So why might that be, Rick? Why would Newarkers feel so put out about Cami Anderson when your list of reformy all-stars here all showed up at AEI with nary a peep from the "rabble rousers"? What could possibly account for this unseemly outburst of free speech?

Say what you will about Michelle Rhee: at least when Mayor Adrian Fenty got the boot from DC's voters, she went out the door along with him. When Bill de Blasio became mayor of NYC, he knew he'd better not appoint another Joel Klein to run the schools there, or he'd anger his base. John Deasy was accountable to an elected board of the LAUSD, which is why the elections are so intense (and expensive).

In all of these cases, the citizens of these school districts could use their vote to express their approval or disapproval of the current management of their schools. But there's no way any taxpayer in Newark can affect the continuing tenure of Cami Anderson through his or her vote.

The good people of Newark, NJ, have no say in how their schools are run; is it any wonder, then, that they must raise their voices to be heard?

Newark has been under state control for two decades. The voters of Newark roundly rejected Chris Christie twice, and yet he and he alone gets to decide who manages NPS. There is no plan in place to move the district back to democratic, local control; no one in the state has been held accountable for the failure to return the schools to the people of Newark.

You think it's bad having a few students come into your offices and blow some whistles, Rick? Imagine what it's like, then, having to pay taxes to support a school system where you have no ability to shape policy or determine personnel through the exercise of your democratic rights.

As a "conservative," you of all people, Rick, should be infuriated by the clearly racist policy of denying people of color control over their local education system. You of all people should be standing up and demanding the state immediately develop and execute a plan to return the rights of self-determination enjoyed by nearly every other community in New Jersey to the people of Newark.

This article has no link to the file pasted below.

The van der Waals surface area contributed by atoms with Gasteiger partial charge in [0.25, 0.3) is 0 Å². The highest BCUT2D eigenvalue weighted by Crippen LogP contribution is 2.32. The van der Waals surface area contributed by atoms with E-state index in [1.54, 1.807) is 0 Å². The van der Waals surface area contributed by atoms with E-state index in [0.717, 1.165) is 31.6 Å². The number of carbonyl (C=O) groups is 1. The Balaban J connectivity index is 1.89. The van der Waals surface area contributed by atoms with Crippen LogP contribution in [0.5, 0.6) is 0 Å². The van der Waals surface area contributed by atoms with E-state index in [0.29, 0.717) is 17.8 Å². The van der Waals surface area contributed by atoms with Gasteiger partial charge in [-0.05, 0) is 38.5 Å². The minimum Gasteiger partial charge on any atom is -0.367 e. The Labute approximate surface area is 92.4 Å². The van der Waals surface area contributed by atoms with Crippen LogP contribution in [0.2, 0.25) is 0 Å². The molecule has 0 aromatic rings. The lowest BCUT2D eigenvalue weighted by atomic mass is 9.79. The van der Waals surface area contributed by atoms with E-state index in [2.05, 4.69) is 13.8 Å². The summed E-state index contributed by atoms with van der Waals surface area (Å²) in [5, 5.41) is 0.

I'm sorry that "rabble rousers" bringing a dose of reality down I-95 from Newark is so perturbing to you, Rick. But when you deny people their rights, things tend to get a little messy. Something to think about next time AEI wants to deny a few students a chance to be heard by their unelected school leader.

"Rabble rousers"?! Here?!

* If you're in a mood for a drinking game, try this: one shot for every time Anderson uses the word "fierce." You'll be passed out by the time the vid is over, guaranteed.

ADDING: Looks like Peter Greene and I once again wrote the same thing:
When people with money and power feel they aren't being heard, they also raise the volume. But because they have money and power, they can raise the volume by spending $12 million to set up slick websites, or establishing "advocacy groups" to push their agenda out through their connections, or having polite luncheon dates. If Bill Gates thinks people aren't really hearing what he has to say about education, he gets out his checkbook or makes some phone calls.

Ordinary folks like the citizens of Newark don't have that option. They can't drop a few million dollars on an ad campaign or make some quick calls to highly-placed people of power and influence. When people without money, power or status want to raise the volume to be heard, they don't have any options except literally raising the volume and getting loud and unruly and even obnoxious. And then we can cue the complaints about their tone and rudeness and general misbehavior. Why they can't just be quiet and polite and unheard? Goodness!

The fact is, civil discourse is great-- if you have money and power and connections to back it up. Wouldn't it be interesting to go back in time to, say, that meeting between David Coleman and Gene Wilhoit and Bill Gates, and to say, "Gentlemen, you may pursue your dreams of an educational overhaul of this nation. But you must do it on a budget of $1.95, and you can't call any of your powerful friends to help you out. All you can use is a free blog and talking to people you can convince to listen to you."

"Let's all calm down and try to speak nicely," are the words of the people with power. "Listen to me RIGHT NOW DAMMIT," are the words of the powerless, unheard, and frustrated.